Rolling Stone magazine unveiled the cover of their August 1st issue yesterday, and immediately felt the Internet’s wrath. That’s because the cover — often reserved for celebrities, rock stars, etc. — features a photo of the infamous Boston Bomber #2 in the white hat: suspect Dzhokhar Tsarnaev.
The issue’s lead story, written by Janet Reitman, is an in-depth feature on Tsarnaev. A “heartbreaking account of how a charming kid with a bright future became a monster.” Therefore, the magazine obviously thought it was okay to put a photo of Tsarnaev on the cover — the online community disagrees.
The photo itself isn’t new. Taken from Tsarnaev’s Twitter account, it has even been used on the cover of The New York Times, and caused no newsworthy backlash. The issue seems to be that getting on the cover of the Rolling Stone is seen as something of an achievement … a good thing. It was even immortalized in song by Dr. Hook and The Medicine Show.
Reactions to the cover reveal have ranged from speechless disbelief to vulgar outrage. One Facebook commenter expressed a sentiment that was repeated by many others: “[I have] been a subscriber since 1982 — canceling tonight. I am beyond words…” Others chose a more simple approach, dropping a choice expletive and signing off.
— rob delaney (@robdelaney) July 17, 2013
Some see the cover as incentive for “future nutjobs to aspire to,” while others fear the fuel this will give to the small group of Tsarnaev supporters rallying under the so-called “Free Jahar movement.”
Whatever the outcome — it seems even Tsarnaev sympathizers weren’t happy with the magazine, because the article labels him as guilty before he’s had his day in court — the folks at Rolling Stone have a viral Internet backlash on their hands. Thus far, the magazine has not responded to requests for comment.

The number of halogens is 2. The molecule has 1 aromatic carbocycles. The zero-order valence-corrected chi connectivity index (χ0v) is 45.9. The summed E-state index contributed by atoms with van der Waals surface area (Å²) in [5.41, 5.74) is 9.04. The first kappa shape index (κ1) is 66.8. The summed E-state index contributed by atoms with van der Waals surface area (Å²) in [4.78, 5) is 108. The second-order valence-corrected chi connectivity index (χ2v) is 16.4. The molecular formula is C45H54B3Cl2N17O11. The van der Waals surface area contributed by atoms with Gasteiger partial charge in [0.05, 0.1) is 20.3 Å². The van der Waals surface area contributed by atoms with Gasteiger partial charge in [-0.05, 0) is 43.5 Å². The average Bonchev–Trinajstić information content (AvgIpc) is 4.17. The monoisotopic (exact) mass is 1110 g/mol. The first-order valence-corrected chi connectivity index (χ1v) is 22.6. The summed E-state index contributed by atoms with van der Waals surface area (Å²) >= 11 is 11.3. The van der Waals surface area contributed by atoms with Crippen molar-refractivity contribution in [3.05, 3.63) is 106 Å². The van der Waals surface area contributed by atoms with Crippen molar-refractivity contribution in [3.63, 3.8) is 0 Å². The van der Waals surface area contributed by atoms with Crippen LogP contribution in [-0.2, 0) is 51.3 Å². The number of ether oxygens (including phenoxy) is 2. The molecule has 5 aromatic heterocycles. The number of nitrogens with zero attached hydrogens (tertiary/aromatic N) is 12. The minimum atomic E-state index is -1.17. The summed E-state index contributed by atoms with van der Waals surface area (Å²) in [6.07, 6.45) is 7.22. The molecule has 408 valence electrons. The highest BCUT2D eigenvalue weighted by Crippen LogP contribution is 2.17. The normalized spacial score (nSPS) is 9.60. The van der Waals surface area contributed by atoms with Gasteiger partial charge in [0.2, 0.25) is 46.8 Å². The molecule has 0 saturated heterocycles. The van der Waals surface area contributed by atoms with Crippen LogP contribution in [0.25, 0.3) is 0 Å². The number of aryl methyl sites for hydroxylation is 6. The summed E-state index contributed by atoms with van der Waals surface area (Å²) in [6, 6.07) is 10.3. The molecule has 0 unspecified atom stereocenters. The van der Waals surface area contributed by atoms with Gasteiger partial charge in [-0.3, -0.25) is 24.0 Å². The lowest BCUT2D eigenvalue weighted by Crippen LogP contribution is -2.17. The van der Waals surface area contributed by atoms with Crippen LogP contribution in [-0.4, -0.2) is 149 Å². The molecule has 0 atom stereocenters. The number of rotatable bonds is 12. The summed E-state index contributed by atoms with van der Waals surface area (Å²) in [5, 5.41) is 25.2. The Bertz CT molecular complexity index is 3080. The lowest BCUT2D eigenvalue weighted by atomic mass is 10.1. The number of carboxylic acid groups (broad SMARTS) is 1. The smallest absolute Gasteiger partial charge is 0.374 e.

(via The Verge)
Update: Drugstores and supermarkets based in New England are boycotting Rolling Stone over this cover photograph.
Update: The magazine has published a response to the controversy, saying:
Our hearts go out to the victims of the Boston Marathon bombing, and our thoughts are always with them and their families. The cover story we are publishing this week falls within the traditions of journalism and Rolling Stone’s long-standing commitment to serious and thoughtful coverage of the most important political and cultural issues of our day. The fact that Dzhokhar Tsarnaev is young, and in the same age group as many of our readers, makes it all the more important for us to examine the complexities of this issue and gain a more complete understanding of how a tragedy like this happens.